t-slot cutters also may or may not have plunge cutters on them but all keyhole bits will so shopping for keyhole bits to make t-slots is also a viable alternative.

Want to build your own "T" track and make it  heavy duty?  If you like to work with metal and have some flat steel stock lying around   Here is a method I have used in the past.  It is simple to make and can be made custom to fit your needs.  A few years ago I built a custom work bench for a customer that was a 8 foot long heavy duty bench.  The "T" track ran the full length of the bench. 

It requires three datos cut in your bench surface.   The main one is down the length of your intended location and then two shallow dato's, one on each side of the deep dato.  The one I have shown in the attached drawing is cut into a bench top made of 2"  (1& 1/2")   stock like a 2"x6" . It is made to use standard bolt sized heads for the hold down attachments like 1/4" 5/16" and 3/8" .  In my example, I use two pieces of 1/4" thick x 1 & 1/2" wide flat bar of which a series of holes are drilled down the length of the stock and and then counter sunk the holes to make the attaching screws flush with the steel surface. The debth and width of the datos will have to be determined and cut to insure that there is room for the atachment bolts to slide down the channels once they are installed. The shallow dato must be cut to allow for the thickness of the steel bar as well as leaving clearance for the steel bolts used to attach the hold downs and or other attachments.

To do this measure the width of the steel stock plus 1/2 of the dia of the steel bolt plus 1/64". Deduct the amount the amount of the needed overhang to catch the bolt heads and cut the dato on each side.

The advantage of this is that it can be made heavy duty and as long as you need it. It will not bend or deflect like the aluminum tracks used for ligh duty clamping.

John, that second router bit looks like a bear to run thru hardwood or MDF, since it's not like you could cut the slot in multiple passes.  Clearing out the sawdust might even be a bigger issue.  Have you ever used it?

For those reasons, the first router bit seems to make much more sense.

John Schaben said:

That's right, you can use either wood or MDF. I wouldn't recommend t-slots in plywood. I like the metal ones in tables as they tend to be more durable but use the home grown variety in jigs. There is a difference in t-slot cutters though that should be pointed out.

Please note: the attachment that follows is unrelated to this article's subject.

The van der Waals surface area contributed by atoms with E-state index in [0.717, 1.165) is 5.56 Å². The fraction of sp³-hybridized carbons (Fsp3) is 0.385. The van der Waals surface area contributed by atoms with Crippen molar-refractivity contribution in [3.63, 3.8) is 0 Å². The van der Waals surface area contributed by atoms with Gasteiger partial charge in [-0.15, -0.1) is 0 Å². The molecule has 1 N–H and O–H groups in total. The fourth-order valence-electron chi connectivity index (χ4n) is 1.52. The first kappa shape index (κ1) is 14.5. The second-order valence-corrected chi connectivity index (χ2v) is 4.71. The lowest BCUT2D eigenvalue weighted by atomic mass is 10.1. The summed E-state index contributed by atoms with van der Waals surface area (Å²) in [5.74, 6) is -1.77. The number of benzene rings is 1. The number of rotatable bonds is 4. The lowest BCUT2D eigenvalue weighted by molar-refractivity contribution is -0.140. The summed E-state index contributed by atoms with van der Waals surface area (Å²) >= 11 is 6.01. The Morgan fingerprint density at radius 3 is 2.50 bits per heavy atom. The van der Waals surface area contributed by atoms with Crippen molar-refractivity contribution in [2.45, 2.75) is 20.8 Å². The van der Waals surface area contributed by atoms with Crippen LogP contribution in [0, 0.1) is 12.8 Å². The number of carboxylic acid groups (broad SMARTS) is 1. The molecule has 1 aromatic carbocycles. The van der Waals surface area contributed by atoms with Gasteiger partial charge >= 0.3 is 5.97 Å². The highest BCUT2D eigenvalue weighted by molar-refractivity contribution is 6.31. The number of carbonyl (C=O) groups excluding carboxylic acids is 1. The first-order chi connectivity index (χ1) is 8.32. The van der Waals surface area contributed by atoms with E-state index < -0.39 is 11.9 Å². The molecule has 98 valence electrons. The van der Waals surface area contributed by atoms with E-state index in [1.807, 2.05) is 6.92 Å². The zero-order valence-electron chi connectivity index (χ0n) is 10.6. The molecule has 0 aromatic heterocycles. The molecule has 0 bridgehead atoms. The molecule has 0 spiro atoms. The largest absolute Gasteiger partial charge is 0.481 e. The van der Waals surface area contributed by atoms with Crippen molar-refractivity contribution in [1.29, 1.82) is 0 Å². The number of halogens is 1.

Hi Rick, yep, it probably would be in hardwood, would likely be OK in MDF. I posted primarily because not everyone is aware of the difference. I always cut the groove first anyway as the bit geometry just doesn't look that robust to me. Same with dovetails. Have I used it? Yes, I have one just the right size to put the t-tracks on the back of the sacrificial face of my push block.

With the t-track retaining strategy, when the face gets chewed up all I have to do is loosen the knobs, slide it off and trim the end back.

 


Rick said:

John, that second router bit looks like a bear to run thru hardwood or MDF, since it's not like you could cut the slot in multiple passes.  Clearing out the sawdust might even be a bigger issue.  Have you ever used it?

For those reasons, the first router bit seems to make much more sense.

John Schaben said:

That's right, you can use either wood or MDF. I wouldn't recommend t-slots in plywood. I like the metal ones in tables as they tend to be more durable but use the home grown variety in jigs. There is a difference in t-slot cutters though that should be pointed out.

I prefer to make my first cut, using a 3/8'' ''down-spiral'' bit---

it results in a smoother/sharper cut edge---

without any chip-out.

(Chip-out is objectionable for some of my cuts).

(I attach my vac system to the router, to suck-up the sawdust and chips).

Works for me.